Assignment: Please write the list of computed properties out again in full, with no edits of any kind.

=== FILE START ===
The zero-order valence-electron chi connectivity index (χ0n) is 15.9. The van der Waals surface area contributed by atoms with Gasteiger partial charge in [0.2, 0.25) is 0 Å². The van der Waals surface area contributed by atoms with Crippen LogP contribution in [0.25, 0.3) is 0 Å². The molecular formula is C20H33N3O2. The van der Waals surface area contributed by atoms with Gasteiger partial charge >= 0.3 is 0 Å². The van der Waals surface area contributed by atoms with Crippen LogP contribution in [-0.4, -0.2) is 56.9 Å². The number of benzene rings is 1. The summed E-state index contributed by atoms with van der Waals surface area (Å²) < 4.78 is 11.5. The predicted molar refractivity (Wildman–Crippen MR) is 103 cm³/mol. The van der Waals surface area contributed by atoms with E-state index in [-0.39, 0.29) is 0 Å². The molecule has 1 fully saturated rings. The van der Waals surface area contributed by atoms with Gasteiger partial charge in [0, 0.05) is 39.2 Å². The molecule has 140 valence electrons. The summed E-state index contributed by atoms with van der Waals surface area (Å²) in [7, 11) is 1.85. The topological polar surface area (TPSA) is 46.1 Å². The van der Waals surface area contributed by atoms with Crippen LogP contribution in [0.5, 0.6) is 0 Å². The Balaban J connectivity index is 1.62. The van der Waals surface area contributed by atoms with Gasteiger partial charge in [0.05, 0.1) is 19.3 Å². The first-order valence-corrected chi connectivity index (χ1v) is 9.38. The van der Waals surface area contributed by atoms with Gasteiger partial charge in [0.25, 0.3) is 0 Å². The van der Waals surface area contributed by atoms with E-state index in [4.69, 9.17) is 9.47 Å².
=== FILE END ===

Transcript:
The zero-order valence-electron chi connectivity index (χ0n) is 15.9. The van der Waals surface area contributed by atoms with Gasteiger partial charge in [0.2, 0.25) is 0 Å². The van der Waals surface area contributed by atoms with Crippen LogP contribution in [0.25, 0.3) is 0 Å². The molecular formula is C20H33N3O2. The van der Waals surface area contributed by atoms with Gasteiger partial charge >= 0.3 is 0 Å². The van der Waals surface area contributed by atoms with Crippen LogP contribution in [-0.4, -0.2) is 56.9 Å². The number of benzene rings is 1. The summed E-state index contributed by atoms with van der Waals surface area (Å²) < 4.78 is 11.5. The predicted molar refractivity (Wildman–Crippen MR) is 103 cm³/mol. The van der Waals surface area contributed by atoms with E-state index in [-0.39, 0.29) is 0 Å². The molecule has 1 fully saturated rings. The van der Waals surface area contributed by atoms with Gasteiger partial charge in [0, 0.05) is 39.2 Å². The molecule has 140 valence electrons. The summed E-state index contributed by atoms with van der Waals surface area (Å²) in [7, 11) is 1.85. The topological polar surface area (TPSA) is 46.1 Å². The van der Waals surface area contributed by atoms with Crippen LogP contribution in [0.5, 0.6) is 0 Å². The Balaban J connectivity index is 1.62. The van der Waals surface area contributed by atoms with Gasteiger partial charge in [0.05, 0.1) is 19.3 Å². The first-order valence-corrected chi connectivity index (χ1v) is 9.38. The van der Waals surface area contributed by atoms with Gasteiger partial charge in [0.25, 0.3) is 0 Å². The van der Waals surface area contributed by atoms with E-state index in [4.69, 9.17) is 9.47 Å².